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Please use this identifier to cite or link to this item: http://hdl.handle.net/123456789/13424

Title: Secular Trends in Admissions and Mortality Rates from Diabetes Mellitus in the Central Belt of Ghana: A 31-Year Review
Authors: Sarfo-Kantanka, Osei
Sarfo, Fred Stephen
Ansah, Eunice Oparebea
Eghan, Benjamin
Ayisi-Boateng, Nana Kwame
Acheamfour-Akowuah, Emmanuel
Issue Date: 2019
Publisher: Plos one
Citation: Sarfo-Kantanka O, Sarfo FS, Oparebea Ansah E, Eghan B, Ayisi-Boateng NK, Acheamfour- Akowuah E (2016) Secular Trends in Admissions and Mortality Rates from Diabetes Mellitus in the Central Belt of Ghana: A 31-Year Review. PLoS ONE 11(11): e0165905. doi:10.1371/journal. pone.0165905
Abstract: Introduction Diabetes Mellitus is currently a leading cause of morbidity and mortality throughout the world, particularly in sub-Saharan Africa where a significant proportion of diabetes cases are now found. Longitudinal profiling of in-patient admissions and mortality trends from diabetes provide useful insights into the magnitude of the burden of diabetes, serve as a sentinel on the state of out-patient diabetes care and provide effective tools for planning, delivering and evaluating the health care needs relating to the disease in sub-Saharan Africa. Objective To evaluate the 31-year trend in diabetic admissions and mortality rates in central Ghana. Methods This is a retrospective analysis of data on diabetes admissions and deaths at a tertiary referral hospital in central Ghana between 1983 and 2014. Rates of diabetes admissions or deaths were expressed as diabetes admissions or deaths divided by the total number of admissions or deaths respectively. Yearly crude fatality rates for diabetes were calculated. Trends were analysed for in patient diabetes admissions and mortality for the period. Predictors of diabetes mortality were determined using multiple logistic regression. Results A total of 11,414 diabetes patients were admitted over the period with a female predominance; female:male ratio of 1.3:1.0. Over the study period, diabetes admission rates increased significantly from 2.36 per 1000 admissions in 1983 to 14.94 per 1000 admissions in 2014 (p<0.0001for linear trend), representing a 633% rise over the 31-year period. Inpatient diabetes fatality rates increased from 7.6 per 1000 deaths in 1983 to 30 per 1000 deaths in 2012. The average 28-day mortality rate was 18.5%. The median age of patients increased significantly over the period. So was the proportion of females admitted over the years. Predictors of in-patient mortality were increasing ageaOR of 1.23 (CI: 1.15±1.32) for age > 80 years compared with < 20 years, admissions in 2000s compared to 1980s-aOR of 1.56 (1.21±2.01), male gender-aOR of 1.45 (1.19±1.61), the presence of glycemic complications such as ketoacidosis- aOR-2.67(CI: 2.21±3.21), hyperosmolar hyperglycemic states- aOR 1.52 (1.33±1.73) symptomatic hypoglycemiaaOR 1.64 (1.24±2.17) and presence of end organ complications including peripheral neuropathic ulcers- aOR 1.31 (1.12±1.56), nephropathy- aOR -1.11 (1.03±1.23), cerebrovascular diseaseÐaOR-1.52 (1.32±1.98), coronary artery disease- aOR-3.21 (1.91±5.15) and peripheral artery disease- aOR-1.15 (1.12±1.21) were associated with increased risk of death compared with normoglycemic diabetic admissions and admissions without end organ complications respectively. Conclusion Diabetes admission and mortality rates have increased significantly over the past three decades in central Ghana. More intensive education on the risk factors for diabetes, acute diabetes care as well as instituting hospital guidelines for diabetes control and reduction of modifiable risk factors for diabetes are urgently needed to reduce the poor case fatality associated with diabetes in resource-limited settings.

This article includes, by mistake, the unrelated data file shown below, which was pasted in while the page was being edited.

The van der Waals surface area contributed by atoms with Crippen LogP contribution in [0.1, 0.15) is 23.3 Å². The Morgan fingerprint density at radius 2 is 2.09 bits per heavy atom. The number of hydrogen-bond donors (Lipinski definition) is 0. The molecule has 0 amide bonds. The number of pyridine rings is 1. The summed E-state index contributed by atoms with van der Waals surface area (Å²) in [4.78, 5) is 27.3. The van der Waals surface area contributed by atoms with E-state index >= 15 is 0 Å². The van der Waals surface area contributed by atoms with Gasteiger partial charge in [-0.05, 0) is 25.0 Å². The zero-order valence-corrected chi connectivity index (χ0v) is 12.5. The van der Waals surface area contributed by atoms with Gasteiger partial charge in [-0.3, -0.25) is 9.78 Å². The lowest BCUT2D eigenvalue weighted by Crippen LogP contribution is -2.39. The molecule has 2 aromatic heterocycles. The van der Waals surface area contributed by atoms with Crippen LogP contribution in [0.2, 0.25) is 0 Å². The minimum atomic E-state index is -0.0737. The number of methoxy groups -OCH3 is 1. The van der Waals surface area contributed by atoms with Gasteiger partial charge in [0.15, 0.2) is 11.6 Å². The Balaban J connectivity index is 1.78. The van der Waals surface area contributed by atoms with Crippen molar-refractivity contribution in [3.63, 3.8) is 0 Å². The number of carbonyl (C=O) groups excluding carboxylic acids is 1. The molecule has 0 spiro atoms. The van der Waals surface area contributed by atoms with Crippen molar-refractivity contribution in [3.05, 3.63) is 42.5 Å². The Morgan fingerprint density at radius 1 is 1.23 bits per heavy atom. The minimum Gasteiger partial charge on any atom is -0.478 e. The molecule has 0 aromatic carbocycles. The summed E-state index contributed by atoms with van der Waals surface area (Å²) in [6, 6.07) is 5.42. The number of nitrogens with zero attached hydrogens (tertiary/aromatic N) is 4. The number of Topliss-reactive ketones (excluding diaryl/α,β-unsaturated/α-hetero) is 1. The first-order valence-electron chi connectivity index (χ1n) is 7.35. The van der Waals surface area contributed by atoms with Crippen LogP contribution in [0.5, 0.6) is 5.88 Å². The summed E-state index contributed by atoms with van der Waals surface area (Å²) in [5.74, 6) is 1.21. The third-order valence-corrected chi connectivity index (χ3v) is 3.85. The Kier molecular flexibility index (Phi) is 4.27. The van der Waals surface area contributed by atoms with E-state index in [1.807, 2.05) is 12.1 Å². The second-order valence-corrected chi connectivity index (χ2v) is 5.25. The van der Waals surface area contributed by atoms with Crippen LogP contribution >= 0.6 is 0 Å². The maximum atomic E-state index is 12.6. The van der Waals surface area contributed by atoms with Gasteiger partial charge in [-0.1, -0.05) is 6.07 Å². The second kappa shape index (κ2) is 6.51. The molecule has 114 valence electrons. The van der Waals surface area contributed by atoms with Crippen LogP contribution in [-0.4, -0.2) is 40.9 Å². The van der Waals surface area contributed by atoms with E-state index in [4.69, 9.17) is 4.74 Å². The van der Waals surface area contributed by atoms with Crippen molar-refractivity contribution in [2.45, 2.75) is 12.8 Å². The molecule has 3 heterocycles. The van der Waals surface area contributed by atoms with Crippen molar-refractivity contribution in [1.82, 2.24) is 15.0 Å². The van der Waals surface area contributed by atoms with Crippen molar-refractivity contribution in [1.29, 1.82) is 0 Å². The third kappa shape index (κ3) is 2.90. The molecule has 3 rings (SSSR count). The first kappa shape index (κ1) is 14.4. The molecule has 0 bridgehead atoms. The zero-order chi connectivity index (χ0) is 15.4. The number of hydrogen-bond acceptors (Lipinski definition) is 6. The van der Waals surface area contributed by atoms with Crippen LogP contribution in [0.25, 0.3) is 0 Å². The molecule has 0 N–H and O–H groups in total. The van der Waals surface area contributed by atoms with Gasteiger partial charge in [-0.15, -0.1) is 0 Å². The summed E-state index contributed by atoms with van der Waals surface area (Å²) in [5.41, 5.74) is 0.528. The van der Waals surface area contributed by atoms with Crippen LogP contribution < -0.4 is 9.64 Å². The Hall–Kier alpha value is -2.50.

Description: An article published by Sarfo-Kantanka O, Sarfo FS, Oparebea Ansah E, Eghan B, Ayisi-Boateng NK, Acheamfour- Akowuah E (2016) Secular Trends in Admissions and Mortality Rates from Diabetes Mellitus in the Central Belt of Ghana: A 31-Year Review. PLoS ONE 11(11): e0165905. doi:10.1371/journal. pone.0165905
URI: http://hdl.handle.net/123456789/13424
Appears in Collections:College of Health Sciences

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